“Honestly, the way I think about these issues, I don’t think about the problems,” the head of Project Wing, Dave Vos, said at a White House event to promote drone technology. “I think about the solutions that we can bring to bear.”

Google’s Project Wing drone delivery trial has been financially backed by the United States government, which believes the unmanned aircraft systems industry could create as many as 100,000 jobs.

As part of the government UAS development project, Project Wing will become operational at one of the Federal Aviation Authority’s test sites.

The drones will be tested with external cargo loads to devise a way to fly them beyond line of sight at the Northern Plains UAS test site in North Dakota.

Tests will go from the ground surface to 29,000 feet (8840 metres) in the air, without chase aircraft, to try out the use of faster and heavier UAS at
high altitudes.

Google will also develop and deploy an open-interface airspace management solution for safe low altitude drone operations which uses existing, cheap and scalable communications and information technologies, the White House said.

This is a big announcement and a big win for Google. Very noteworthy for clearance to test to 29,000’AGL which would definitely put a drone in competition with other air delivery craft. Though it really doesn’t make a lot of sense. Makes you wonder how big these drones will have to be to carry enough battery to support that kind of flight profile, the communications hardware and lift enough to make it all worthwhile. My bet is over 55 pounds and moving much faster than 100mph.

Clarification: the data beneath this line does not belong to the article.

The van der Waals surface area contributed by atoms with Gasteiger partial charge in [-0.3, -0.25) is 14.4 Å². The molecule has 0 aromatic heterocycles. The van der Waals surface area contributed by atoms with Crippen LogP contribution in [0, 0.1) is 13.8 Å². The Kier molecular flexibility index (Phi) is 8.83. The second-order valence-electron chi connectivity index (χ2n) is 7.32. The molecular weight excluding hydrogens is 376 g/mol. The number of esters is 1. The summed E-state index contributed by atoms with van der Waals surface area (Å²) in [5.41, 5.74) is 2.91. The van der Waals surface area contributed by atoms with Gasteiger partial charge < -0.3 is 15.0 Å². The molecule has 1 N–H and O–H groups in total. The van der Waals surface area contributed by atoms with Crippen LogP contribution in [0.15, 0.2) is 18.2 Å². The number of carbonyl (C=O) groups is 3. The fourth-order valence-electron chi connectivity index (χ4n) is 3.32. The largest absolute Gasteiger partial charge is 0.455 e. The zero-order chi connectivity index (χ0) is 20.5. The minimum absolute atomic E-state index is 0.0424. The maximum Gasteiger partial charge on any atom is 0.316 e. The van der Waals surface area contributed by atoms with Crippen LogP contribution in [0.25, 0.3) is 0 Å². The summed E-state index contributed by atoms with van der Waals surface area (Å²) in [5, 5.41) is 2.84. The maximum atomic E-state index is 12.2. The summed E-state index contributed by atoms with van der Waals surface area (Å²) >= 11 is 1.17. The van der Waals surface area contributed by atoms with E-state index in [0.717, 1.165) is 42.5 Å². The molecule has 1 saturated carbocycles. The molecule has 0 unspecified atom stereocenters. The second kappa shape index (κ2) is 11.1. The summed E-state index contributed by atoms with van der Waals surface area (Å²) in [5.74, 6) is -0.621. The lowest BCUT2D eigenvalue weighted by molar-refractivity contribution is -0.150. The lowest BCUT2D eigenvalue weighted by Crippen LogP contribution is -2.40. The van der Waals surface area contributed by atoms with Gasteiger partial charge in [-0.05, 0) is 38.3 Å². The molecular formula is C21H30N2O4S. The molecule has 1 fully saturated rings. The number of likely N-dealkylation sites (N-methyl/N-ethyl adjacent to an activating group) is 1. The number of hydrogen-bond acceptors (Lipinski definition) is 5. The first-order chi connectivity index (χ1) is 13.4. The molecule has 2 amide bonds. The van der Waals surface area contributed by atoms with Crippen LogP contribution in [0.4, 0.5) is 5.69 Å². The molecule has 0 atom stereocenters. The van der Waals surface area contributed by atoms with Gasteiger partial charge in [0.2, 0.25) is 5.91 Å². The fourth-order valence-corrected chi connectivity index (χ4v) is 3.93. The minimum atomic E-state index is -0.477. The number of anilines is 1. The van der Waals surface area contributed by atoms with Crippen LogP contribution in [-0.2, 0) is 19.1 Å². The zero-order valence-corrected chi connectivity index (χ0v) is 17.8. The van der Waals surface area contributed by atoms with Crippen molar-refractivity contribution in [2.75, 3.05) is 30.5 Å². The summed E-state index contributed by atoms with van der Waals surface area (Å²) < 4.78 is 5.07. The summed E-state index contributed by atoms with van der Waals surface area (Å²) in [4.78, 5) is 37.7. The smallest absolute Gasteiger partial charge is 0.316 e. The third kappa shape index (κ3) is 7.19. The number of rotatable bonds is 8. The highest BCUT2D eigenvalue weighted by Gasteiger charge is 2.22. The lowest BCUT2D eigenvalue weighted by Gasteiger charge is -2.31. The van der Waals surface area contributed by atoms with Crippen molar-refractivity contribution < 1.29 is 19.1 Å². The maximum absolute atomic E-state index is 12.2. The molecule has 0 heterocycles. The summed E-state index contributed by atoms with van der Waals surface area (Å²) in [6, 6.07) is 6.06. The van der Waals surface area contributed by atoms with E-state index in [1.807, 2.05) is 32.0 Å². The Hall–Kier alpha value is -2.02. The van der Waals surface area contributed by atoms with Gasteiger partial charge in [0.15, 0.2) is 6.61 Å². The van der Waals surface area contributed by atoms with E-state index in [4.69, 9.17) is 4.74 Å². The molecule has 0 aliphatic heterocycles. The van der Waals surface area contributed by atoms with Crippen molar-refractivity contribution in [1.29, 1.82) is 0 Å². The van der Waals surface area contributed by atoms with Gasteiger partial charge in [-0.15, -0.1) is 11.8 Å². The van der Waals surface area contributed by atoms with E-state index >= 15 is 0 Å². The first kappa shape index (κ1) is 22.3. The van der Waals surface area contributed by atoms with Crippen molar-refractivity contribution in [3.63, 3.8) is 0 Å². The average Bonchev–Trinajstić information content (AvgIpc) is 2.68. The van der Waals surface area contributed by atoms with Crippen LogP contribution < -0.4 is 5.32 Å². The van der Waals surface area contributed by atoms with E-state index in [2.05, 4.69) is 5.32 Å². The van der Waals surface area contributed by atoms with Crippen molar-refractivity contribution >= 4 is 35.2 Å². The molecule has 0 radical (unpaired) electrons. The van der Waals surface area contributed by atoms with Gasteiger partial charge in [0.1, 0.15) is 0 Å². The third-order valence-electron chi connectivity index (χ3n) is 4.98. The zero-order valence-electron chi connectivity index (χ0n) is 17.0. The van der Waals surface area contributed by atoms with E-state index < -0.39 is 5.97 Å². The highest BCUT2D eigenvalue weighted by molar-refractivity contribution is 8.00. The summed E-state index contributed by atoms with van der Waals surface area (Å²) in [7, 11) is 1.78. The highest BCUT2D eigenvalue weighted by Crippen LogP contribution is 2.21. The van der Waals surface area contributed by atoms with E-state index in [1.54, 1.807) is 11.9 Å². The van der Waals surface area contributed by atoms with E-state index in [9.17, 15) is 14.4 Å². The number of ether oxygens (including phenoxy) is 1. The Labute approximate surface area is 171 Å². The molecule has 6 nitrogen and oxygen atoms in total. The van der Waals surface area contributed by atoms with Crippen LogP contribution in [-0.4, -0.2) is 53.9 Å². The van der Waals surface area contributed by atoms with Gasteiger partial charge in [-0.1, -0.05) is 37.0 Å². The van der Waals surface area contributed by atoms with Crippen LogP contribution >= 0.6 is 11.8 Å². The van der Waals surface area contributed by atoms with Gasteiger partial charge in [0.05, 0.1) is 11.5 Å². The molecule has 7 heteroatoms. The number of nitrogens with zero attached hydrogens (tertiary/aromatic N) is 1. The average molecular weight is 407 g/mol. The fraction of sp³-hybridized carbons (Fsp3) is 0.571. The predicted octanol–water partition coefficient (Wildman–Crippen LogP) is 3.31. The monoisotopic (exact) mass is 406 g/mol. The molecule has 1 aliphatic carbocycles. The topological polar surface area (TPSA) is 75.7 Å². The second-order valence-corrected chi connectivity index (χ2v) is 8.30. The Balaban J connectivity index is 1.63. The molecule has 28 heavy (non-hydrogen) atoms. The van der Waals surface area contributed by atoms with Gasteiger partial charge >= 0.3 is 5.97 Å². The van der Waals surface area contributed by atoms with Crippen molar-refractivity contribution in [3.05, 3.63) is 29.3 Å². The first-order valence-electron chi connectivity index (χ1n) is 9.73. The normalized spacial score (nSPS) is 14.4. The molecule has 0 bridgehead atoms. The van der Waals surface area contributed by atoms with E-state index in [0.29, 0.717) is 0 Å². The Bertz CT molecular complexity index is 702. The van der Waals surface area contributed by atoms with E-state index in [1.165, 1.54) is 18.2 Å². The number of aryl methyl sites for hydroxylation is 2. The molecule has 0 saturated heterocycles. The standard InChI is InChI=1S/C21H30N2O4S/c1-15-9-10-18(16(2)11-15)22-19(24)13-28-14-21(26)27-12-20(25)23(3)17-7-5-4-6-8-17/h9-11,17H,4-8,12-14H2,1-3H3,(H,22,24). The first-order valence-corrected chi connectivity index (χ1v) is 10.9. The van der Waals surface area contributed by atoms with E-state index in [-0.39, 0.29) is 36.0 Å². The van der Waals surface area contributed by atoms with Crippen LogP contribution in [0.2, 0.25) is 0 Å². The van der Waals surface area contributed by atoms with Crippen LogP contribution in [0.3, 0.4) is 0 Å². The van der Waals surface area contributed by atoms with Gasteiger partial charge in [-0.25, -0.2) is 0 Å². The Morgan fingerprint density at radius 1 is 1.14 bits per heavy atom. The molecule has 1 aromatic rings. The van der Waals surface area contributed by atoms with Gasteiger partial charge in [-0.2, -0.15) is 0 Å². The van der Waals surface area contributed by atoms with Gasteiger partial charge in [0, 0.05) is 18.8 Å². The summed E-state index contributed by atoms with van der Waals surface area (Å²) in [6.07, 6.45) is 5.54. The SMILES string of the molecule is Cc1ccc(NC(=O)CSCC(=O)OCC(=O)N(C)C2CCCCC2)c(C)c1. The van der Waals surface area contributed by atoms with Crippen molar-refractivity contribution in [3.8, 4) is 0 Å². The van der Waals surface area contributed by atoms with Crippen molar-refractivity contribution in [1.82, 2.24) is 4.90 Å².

“Data gathered will be shared with government partners to help regulators answer critical safety and human-factors questions for (drone) cargo delivery operations,” the White House said in a news release.
And while advancing knowledge is a wonderful thing, I am certain that all three companies will be using the data to determine the economic feasibility of this solution especially in the face of uncertain consumer demand.

“It’s a solution in search of a problem,” said Wedbush Securities analyst Michael Pachter.

“If it’s an efficiency solution then maybe it works but I don’t think we need it,” Pachter said. “I’ve never gone on Amazon and ordered something I needed
that second.”

And Pachter questions whether flying drones over heavily populated areas will ever become politically palatable.

“The paranoia of U.S. politicians is such that they will never approve of flying them over large groups of people,” Pachter said. “Can you imagine if a drone failed over the freeway and it landed on your windshield? No matter how it works there will be so many regulations that they’ll never be as efficient as dreamed.”

Together with the Amazon trials in the UK and the Flirtey “slurpee” tests in Nevada, we are about to learn a lot more about what it really takes to do this.

read more at uasvision.com

read more at Bloomberg

read more at San Jose Mercury News

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